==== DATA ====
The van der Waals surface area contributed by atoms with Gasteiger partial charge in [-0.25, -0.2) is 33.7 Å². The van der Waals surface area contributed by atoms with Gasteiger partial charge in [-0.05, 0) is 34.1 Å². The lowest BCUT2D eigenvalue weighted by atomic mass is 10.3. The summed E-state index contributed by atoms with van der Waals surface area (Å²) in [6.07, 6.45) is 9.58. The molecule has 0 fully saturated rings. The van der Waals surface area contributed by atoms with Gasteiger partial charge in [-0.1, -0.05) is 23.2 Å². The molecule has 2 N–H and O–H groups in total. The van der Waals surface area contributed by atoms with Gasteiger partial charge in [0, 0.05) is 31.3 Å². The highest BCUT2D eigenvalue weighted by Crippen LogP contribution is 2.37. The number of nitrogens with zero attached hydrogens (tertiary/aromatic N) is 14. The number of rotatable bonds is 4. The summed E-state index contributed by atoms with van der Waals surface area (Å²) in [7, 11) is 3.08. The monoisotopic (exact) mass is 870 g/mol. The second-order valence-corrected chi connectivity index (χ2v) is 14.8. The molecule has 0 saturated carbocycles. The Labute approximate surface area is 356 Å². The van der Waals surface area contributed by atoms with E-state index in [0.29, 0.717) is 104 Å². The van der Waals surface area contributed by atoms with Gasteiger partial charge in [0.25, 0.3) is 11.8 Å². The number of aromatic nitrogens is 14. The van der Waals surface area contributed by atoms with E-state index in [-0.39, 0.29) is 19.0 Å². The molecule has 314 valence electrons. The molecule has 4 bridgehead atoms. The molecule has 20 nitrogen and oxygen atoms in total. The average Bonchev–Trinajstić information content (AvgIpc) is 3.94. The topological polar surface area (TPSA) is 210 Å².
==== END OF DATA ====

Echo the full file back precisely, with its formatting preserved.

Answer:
The van der Waals surface area contributed by atoms with Gasteiger partial charge in [-0.25, -0.2) is 33.7 Å². The van der Waals surface area contributed by atoms with Gasteiger partial charge in [-0.05, 0) is 34.1 Å². The lowest BCUT2D eigenvalue weighted by atomic mass is 10.3. The summed E-state index contributed by atoms with van der Waals surface area (Å²) in [6.07, 6.45) is 9.58. The molecule has 0 fully saturated rings. The van der Waals surface area contributed by atoms with Gasteiger partial charge in [-0.1, -0.05) is 23.2 Å². The molecule has 2 N–H and O–H groups in total. The van der Waals surface area contributed by atoms with Gasteiger partial charge in [0, 0.05) is 31.3 Å². The highest BCUT2D eigenvalue weighted by Crippen LogP contribution is 2.37. The number of nitrogens with zero attached hydrogens (tertiary/aromatic N) is 14. The number of rotatable bonds is 4. The summed E-state index contributed by atoms with van der Waals surface area (Å²) in [7, 11) is 3.08. The monoisotopic (exact) mass is 870 g/mol. The second-order valence-corrected chi connectivity index (χ2v) is 14.8. The molecule has 0 saturated carbocycles. The Labute approximate surface area is 356 Å². The van der Waals surface area contributed by atoms with E-state index in [0.29, 0.717) is 104 Å². The van der Waals surface area contributed by atoms with Gasteiger partial charge in [0.25, 0.3) is 11.8 Å². The number of aromatic nitrogens is 14. The van der Waals surface area contributed by atoms with E-state index in [-0.39, 0.29) is 19.0 Å². The molecule has 314 valence electrons. The molecule has 4 bridgehead atoms. The molecule has 20 nitrogen and oxygen atoms in total. The average Bonchev–Trinajstić information content (AvgIpc) is 3.94. The topological polar surface area (TPSA) is 210 Å².